But because McMartin had spoke about his own travails with home ownership when he first moved to Vancouver, he was vilified for appearing to be against deflating the housing bubble.

Today McMartin came out with another article.

It concludes by noting:
"In the meantime, in the very near future, on Monday, Mayor Gregor Robertson’s Task Force on Affordable Housing will deliver its recommendations. After months of consideration and research, city hall will finally reveal how government can make housing more affordable, despite the fact that the market has been busily doing just that. In real estate, timing is everything."

It's another cheap shot at Social Engineering.

Those who want regulations on flipping houses, or regulations on foreign buyers, etc... they are missing the point.

Our real estate bubble has been created by cheap credit and policies that accommodated massive debt.

Flippers, speculators and foreigners may have capitalized on it... but they are not the problem to be addressed.

With this latest article, McMartin will get flack from the real estate blogging community again.

The headline, "The Market is Teetering! Happy Now? implies McMartin is unhappy with the regulatory changes that have just been made instead conveying what his column is actually doing: taking a shot at the social engineers.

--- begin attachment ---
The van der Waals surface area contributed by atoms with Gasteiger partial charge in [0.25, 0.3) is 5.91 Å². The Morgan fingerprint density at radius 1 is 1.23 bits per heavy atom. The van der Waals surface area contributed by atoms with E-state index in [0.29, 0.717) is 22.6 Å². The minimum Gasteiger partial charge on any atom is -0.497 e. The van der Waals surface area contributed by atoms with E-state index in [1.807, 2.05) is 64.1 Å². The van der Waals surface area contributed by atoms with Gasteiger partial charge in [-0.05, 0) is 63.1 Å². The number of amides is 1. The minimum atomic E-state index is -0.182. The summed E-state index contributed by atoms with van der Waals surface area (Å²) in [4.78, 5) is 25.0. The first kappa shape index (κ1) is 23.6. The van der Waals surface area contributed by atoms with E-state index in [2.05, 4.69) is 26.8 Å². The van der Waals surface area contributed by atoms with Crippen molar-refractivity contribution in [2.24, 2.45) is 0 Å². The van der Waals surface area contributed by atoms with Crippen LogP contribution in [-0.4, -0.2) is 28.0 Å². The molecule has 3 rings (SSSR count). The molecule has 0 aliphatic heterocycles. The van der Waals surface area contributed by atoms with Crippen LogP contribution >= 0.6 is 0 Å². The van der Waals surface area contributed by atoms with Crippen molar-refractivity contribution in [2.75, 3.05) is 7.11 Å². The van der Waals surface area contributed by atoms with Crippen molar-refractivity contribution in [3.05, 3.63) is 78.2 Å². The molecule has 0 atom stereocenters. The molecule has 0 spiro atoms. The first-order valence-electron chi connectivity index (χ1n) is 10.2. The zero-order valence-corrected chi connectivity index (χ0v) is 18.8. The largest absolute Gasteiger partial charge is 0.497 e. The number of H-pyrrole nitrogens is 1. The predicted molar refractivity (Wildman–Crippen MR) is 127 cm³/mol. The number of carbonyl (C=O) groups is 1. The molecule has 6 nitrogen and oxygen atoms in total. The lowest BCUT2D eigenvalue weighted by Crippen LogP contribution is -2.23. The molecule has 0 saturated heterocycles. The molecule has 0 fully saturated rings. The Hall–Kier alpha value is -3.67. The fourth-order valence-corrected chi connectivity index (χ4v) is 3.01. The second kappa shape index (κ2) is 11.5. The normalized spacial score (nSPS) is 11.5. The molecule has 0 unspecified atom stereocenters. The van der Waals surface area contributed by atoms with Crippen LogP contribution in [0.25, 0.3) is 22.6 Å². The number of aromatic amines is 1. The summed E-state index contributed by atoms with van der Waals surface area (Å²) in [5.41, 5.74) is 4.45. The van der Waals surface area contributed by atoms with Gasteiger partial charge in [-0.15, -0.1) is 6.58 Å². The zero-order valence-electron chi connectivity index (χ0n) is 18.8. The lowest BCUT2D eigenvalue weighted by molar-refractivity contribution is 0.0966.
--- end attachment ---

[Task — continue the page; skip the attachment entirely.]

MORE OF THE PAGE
McMartin isn't criticizing the steps just taken by Flaherty and Carney, he's taking yet another cheap shot against the Social Engineers.

And I completely agree with him.

Hopefully most of the blogging community appreciates what he is railing against.

Side note

Some interesting stats in the body of this latest article.

Meanwhile, Metro’s real estate market is holding its breath. Or possibly it’s stopped breathing. It’s hard to tell.

Sales in May for all forms of housing across the Multiple Listing Service were down over 15.5% from last year, and the lowest for the month of May since 2001.

The news for detached homes sales was even worse: They were down 25% for the same period last year.(Commenting on these numbers, the resolutely sunny Real Estate Board of Greater Vancouver decided this was “indicative of balanced market conditions.” But then the board would have viewed the crash of the Hindenburg as the result of “normal deflationary conditions.”)